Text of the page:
Author + information
- Faisal Mattoa,b,
- Peter Kouretasa,b,
- Richard Smitha,b,
- Jacob Ostrowskya,b,
- Anthony Cinaa,b,
- Douglas Hessa,b,
- Jonathan Stamlera,b and
- James D. Reynoldsa,b
Background: Allogenic transfusion during pediatric cardio-pulmonary bypass can replace a significant portion of a child's blood volume with banked red blood cells (RBCs). Within hours of procurement, RBCs exhibit impairments in nitric oxide (NO)-based vasodilation and oxygen delivery capability reflected in declines in S-nitrosohemoglobin (SNO-Hb). Thus, administration of even freshly stored blood may impair tissue oxygenation and worsen outcome.
Methods: In this prospective observational study we tracked the relationship between circulating SNO-Hb levels and post-transfusion outcomes in 20 children <12 months of age undergoing surgical repair of congenital cardiac defects. Per hospital protocol, all subjects received washed RBCs that had been stored for < 5 days.
Results: Intra-operative transfusion volume directly correlated with post-operative ventilator time and ICU stay and was associated with a decline in kidney tissue oxygenation and SNO-Hb levels even as arterial oxygen content increased. Accordingly, post-operative SNO-Hb levels inversely correlated with transfusion volume (increase in Hb) and renal function, i.e. the lower the SNO-Hb levels the worse the estimated glomerular filtration rate. Finally, regression analysis identified circulating SNO-Hb levels as an inverse predictor of outcome.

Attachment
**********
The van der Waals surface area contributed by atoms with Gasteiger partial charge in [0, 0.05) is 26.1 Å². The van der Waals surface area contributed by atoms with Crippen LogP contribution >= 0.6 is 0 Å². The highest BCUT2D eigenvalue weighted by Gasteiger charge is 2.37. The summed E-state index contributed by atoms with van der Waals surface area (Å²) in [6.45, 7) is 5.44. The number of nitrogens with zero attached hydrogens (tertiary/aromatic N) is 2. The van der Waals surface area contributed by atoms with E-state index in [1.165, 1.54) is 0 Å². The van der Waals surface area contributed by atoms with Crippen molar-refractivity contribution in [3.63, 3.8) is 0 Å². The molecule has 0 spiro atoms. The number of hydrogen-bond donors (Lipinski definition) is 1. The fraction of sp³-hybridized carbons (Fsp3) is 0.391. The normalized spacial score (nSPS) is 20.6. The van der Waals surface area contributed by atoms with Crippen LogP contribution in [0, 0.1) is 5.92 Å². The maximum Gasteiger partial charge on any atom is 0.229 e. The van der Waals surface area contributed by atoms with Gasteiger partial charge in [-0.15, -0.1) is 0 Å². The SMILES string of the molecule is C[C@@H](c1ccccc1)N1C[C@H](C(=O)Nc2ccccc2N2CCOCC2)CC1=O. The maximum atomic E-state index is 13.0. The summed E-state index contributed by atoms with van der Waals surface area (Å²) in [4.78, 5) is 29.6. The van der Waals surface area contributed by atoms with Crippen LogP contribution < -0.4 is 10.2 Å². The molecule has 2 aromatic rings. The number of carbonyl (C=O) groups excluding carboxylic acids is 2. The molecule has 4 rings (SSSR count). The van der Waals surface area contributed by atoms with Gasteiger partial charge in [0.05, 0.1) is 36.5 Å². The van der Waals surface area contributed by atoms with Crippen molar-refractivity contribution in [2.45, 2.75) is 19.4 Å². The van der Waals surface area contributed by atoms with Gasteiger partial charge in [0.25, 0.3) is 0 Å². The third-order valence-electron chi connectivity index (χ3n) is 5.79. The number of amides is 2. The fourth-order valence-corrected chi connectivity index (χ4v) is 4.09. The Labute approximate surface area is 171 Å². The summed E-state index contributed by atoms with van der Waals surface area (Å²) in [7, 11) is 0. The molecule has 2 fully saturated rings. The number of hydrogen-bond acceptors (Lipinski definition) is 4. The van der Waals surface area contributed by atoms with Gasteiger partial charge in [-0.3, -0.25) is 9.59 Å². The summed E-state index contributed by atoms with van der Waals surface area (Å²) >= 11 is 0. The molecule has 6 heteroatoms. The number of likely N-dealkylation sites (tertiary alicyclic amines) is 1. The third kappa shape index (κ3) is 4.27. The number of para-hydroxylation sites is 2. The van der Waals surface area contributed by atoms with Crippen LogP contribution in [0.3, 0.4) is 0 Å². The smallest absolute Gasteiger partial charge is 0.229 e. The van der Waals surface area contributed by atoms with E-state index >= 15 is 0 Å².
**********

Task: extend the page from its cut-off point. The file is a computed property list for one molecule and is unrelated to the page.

Conclusions: In young children undergoing cardiac surgery, large volume transfusion negatively impacts circulating SNO-Hb levels and is associated with worse outcome. Follow-on studies are required to validate SNO-Hb as an independent prognostic biomarker of transfusion response and to determine if maintenance of RBC-derived NO bioactivity can confer therapeutic benefit.
Poster Hall, Hall C
Friday, March 17, 2017, 10:00 a.m.-10:45 a.m.
Session Title: Congenital Heart Disease: Progress in Pediatric Heart Surgery
Abstract Category: 10. Congenital Heart Disease: Pediatric
Presentation Number: 1101-015
- 2017 American College of Cardiology Foundation